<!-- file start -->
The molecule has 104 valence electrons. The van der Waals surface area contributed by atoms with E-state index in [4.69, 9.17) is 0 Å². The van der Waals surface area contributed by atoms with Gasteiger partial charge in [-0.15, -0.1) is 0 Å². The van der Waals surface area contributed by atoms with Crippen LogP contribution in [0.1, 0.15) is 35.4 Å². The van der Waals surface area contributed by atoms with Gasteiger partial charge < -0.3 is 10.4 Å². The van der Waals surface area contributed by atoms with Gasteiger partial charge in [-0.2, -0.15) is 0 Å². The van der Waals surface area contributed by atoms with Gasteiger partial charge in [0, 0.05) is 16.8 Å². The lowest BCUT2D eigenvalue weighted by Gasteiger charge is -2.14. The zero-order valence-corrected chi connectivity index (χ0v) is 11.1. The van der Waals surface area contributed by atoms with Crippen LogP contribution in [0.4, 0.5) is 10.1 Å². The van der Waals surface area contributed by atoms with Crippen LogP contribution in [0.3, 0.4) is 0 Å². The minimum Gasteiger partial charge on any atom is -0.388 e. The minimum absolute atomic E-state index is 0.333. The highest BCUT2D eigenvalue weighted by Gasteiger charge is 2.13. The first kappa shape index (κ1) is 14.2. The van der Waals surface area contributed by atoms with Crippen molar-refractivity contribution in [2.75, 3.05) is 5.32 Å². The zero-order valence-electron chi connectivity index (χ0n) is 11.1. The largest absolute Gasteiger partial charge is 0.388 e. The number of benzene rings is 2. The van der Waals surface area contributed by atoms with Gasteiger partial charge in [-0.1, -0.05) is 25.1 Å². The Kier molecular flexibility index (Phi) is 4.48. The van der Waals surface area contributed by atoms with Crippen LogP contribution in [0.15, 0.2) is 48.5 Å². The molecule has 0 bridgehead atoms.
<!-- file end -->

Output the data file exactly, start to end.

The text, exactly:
The molecule has 104 valence electrons. The van der Waals surface area contributed by atoms with E-state index in [4.69, 9.17) is 0 Å². The van der Waals surface area contributed by atoms with Gasteiger partial charge in [-0.15, -0.1) is 0 Å². The van der Waals surface area contributed by atoms with Crippen LogP contribution in [0.1, 0.15) is 35.4 Å². The van der Waals surface area contributed by atoms with Gasteiger partial charge < -0.3 is 10.4 Å². The van der Waals surface area contributed by atoms with Gasteiger partial charge in [-0.2, -0.15) is 0 Å². The van der Waals surface area contributed by atoms with Gasteiger partial charge in [0, 0.05) is 16.8 Å². The lowest BCUT2D eigenvalue weighted by Gasteiger charge is -2.14. The zero-order valence-corrected chi connectivity index (χ0v) is 11.1. The van der Waals surface area contributed by atoms with Crippen LogP contribution in [0.4, 0.5) is 10.1 Å². The van der Waals surface area contributed by atoms with Crippen LogP contribution in [0.3, 0.4) is 0 Å². The minimum Gasteiger partial charge on any atom is -0.388 e. The minimum absolute atomic E-state index is 0.333. The highest BCUT2D eigenvalue weighted by Gasteiger charge is 2.13. The first kappa shape index (κ1) is 14.2. The van der Waals surface area contributed by atoms with Crippen molar-refractivity contribution in [2.75, 3.05) is 5.32 Å². The zero-order valence-electron chi connectivity index (χ0n) is 11.1. The largest absolute Gasteiger partial charge is 0.388 e. The number of benzene rings is 2. The van der Waals surface area contributed by atoms with Gasteiger partial charge in [-0.1, -0.05) is 25.1 Å². The Kier molecular flexibility index (Phi) is 4.48. The van der Waals surface area contributed by atoms with Crippen LogP contribution in [0.15, 0.2) is 48.5 Å². The molecule has 0 bridgehead atoms.